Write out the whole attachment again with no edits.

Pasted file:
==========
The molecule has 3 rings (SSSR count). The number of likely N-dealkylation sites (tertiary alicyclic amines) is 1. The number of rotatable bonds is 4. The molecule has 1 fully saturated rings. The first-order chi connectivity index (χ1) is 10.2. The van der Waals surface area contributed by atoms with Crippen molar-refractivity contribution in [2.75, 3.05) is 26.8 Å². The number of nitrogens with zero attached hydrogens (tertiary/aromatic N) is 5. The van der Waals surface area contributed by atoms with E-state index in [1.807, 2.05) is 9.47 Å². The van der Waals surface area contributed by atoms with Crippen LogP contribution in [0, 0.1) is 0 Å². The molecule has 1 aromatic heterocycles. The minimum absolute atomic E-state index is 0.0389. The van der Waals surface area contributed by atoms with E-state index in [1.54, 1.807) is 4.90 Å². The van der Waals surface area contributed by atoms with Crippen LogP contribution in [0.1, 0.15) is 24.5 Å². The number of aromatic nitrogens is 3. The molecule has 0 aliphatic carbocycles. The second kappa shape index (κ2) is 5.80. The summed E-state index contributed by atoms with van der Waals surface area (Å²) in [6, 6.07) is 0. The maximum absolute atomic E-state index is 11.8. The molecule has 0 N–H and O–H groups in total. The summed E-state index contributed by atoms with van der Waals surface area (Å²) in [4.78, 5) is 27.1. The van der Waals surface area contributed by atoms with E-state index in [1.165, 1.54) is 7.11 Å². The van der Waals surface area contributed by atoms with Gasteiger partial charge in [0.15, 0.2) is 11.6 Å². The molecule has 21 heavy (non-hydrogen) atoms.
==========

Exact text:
The molecule has 3 rings (SSSR count). The number of likely N-dealkylation sites (tertiary alicyclic amines) is 1. The number of rotatable bonds is 4. The molecule has 1 fully saturated rings. The first-order chi connectivity index (χ1) is 10.2. The van der Waals surface area contributed by atoms with Crippen molar-refractivity contribution in [2.75, 3.05) is 26.8 Å². The number of nitrogens with zero attached hydrogens (tertiary/aromatic N) is 5. The van der Waals surface area contributed by atoms with E-state index in [1.807, 2.05) is 9.47 Å². The van der Waals surface area contributed by atoms with Crippen LogP contribution in [0, 0.1) is 0 Å². The molecule has 1 aromatic heterocycles. The minimum absolute atomic E-state index is 0.0389. The van der Waals surface area contributed by atoms with E-state index in [1.54, 1.807) is 4.90 Å². The van der Waals surface area contributed by atoms with Crippen LogP contribution in [0.1, 0.15) is 24.5 Å². The number of aromatic nitrogens is 3. The molecule has 0 aliphatic carbocycles. The second kappa shape index (κ2) is 5.80. The summed E-state index contributed by atoms with van der Waals surface area (Å²) in [6, 6.07) is 0. The maximum absolute atomic E-state index is 11.8. The molecule has 0 N–H and O–H groups in total. The summed E-state index contributed by atoms with van der Waals surface area (Å²) in [4.78, 5) is 27.1. The van der Waals surface area contributed by atoms with E-state index in [1.165, 1.54) is 7.11 Å². The van der Waals surface area contributed by atoms with Gasteiger partial charge in [0.15, 0.2) is 11.6 Å². The molecule has 21 heavy (non-hydrogen) atoms.